Id. at 356 (emphasis added). Thus, the producing party ordinarily must take into account the need for metadata to make otherwise unintelligible documents understandable. This Principle, of course would be better applied in a case where production had not yet commenced.
Indeed, Aguilar observed that "[c]ourts generally have ordered the production of metadata when it is sought in the initial document request and the producing party has not yet produced the documents in any form." Id. at 357. Such is not the case here, as Ford's production is complete. Colloquies between this Court and counsel at the hearing revealed the dates of Ford's production and the time period in which Edgewood made its objection:
MS. FEINGOLD [Ford]: Absolutely. Ford's first electronic production was done on March 26, 2008. The certification and the other information that counsel for Edgewood has provided to us identifying some of these what they're describing as problematic documents, some of those documents come from that very first production.
THE COURT: So, March 26, 2008 was the first production.
MS. FEINGOLD: Correct.
THE COURT: And there were subsequent productions. Do you have those dates?
MS. FEINGOLD: I do. One was, I believe, in July or — August 4, 2008 was the second. And then our third electronic production was November 21, 2008. And that was, by far, the smallest of the three productions.
THE COURT: Okay. So, Edgewood could have looked at the first production in March of 2 — 26th, 2008 and then could have raised a formal objection with you all requiring a subsequent meet and confer, pursuant to our rule, as well as then either bringing the issue to the forefront with the Court in 2008.
MS. FEINGOLD: Correct.
* * *
THE COURT: When did you lodge your first objection to the [TIFF] format?
MR. WASSERMAN [Edgewood]: I'd have to bow down to Ms. Gaede's memory, but I know that after — when the rolling took place — the last roll was —
THE COURT: I know the last. I know the last, but —
MR. WASSERMAN: And if I re —
THE COURT: — we're talking about the first. You had — it was — was it not the largest production, the first production, was the first production the largest production or was it the second and —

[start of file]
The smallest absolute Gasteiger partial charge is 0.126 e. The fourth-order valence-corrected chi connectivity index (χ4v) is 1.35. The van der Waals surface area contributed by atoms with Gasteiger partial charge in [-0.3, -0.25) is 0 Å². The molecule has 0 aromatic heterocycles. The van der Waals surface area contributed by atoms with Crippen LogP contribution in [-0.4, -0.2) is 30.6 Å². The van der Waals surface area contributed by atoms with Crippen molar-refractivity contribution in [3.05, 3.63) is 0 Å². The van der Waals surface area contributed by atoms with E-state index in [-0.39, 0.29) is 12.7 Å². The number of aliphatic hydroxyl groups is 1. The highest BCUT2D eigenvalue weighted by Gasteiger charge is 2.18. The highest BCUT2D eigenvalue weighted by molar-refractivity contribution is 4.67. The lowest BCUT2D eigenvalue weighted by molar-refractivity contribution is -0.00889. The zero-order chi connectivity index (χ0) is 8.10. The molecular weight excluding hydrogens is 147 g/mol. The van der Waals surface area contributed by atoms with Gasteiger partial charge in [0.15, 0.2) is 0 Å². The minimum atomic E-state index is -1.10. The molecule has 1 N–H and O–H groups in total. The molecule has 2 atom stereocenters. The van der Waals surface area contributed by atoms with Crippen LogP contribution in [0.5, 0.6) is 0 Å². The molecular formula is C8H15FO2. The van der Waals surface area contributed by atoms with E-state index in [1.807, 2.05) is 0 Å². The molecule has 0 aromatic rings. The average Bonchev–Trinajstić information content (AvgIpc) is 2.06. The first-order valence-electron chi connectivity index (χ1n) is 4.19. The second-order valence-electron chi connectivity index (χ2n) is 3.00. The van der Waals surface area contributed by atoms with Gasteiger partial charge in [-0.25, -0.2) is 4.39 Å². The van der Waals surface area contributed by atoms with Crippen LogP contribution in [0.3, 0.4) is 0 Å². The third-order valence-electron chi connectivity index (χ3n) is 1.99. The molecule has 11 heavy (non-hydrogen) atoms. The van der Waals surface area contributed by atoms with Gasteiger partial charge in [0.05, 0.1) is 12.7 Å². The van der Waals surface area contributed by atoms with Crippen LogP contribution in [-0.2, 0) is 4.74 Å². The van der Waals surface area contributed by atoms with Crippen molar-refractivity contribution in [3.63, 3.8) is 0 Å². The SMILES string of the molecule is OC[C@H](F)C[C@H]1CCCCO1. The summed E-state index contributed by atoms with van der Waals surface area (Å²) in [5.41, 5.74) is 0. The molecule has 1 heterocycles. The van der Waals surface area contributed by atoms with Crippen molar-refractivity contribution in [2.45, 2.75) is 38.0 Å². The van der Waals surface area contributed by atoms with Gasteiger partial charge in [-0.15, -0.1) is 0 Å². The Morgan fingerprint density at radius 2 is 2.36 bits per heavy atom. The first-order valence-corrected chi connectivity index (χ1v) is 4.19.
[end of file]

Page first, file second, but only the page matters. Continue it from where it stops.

MR. WASSERMAN: I may be able to shortcut that one, Your Honor. I understand, in the first production some of these documents existed. I mean, I think you want to — I think that's where you're going.
THE COURT: But I'm asking why we raised this after ESI production was complete.
MR. WASSERMAN: Understand that we didn't —
* * *
MR. WASSERMAN: Well, first of all, Your Honor, with all due respect, it was probably within eight months that we formally requested the problem. When we — the last time we were before Your Honor, we on the record raised the issue. So, —
THE COURT: What was that date?
MR. McGAHREN [Ford]: January 12th , Your Honor.
(Tr. at 65-66; 74-75) (emphases added).
The foregoing conclusively demonstrates that Edgewood waited from the end of March 2008 to November 2008 to object to Ford's production. And even then it waited two months to bring the problem to this Court's attention. This is by no means to suggest that parties seek court intervention every time there is a whiff of a dispute between them. Meet and confers between the parties are integral to the discovery process.
But the delay in this case on the part of Edgewood is patently unreasonable. One need not have expected Edgewood to object in March, or even April, to a March 26 production. But the problem here is that Ford's next production of documents was five months later, in August. One may reasonably expect that if document production is proceeding on a rolling basis where the temporal gap in production is almost half a year apart, a receiving party will have reviewed the first production for adequacy and compliance issues for a reason as obvious as to ensure that the next production of documents will be in conformity with the first production or need to be altered. It was incumbent on Edgewood to review the adequacy of the first production so as to preserve any objections. The Court is not dictating a rigid formulation as to when a party must object to a document production. Reasonableness is the touchstone principle, as it is with most discovery obligations. The simple holding here is that it was unreasonable to wait eight months after which production was virtually complete.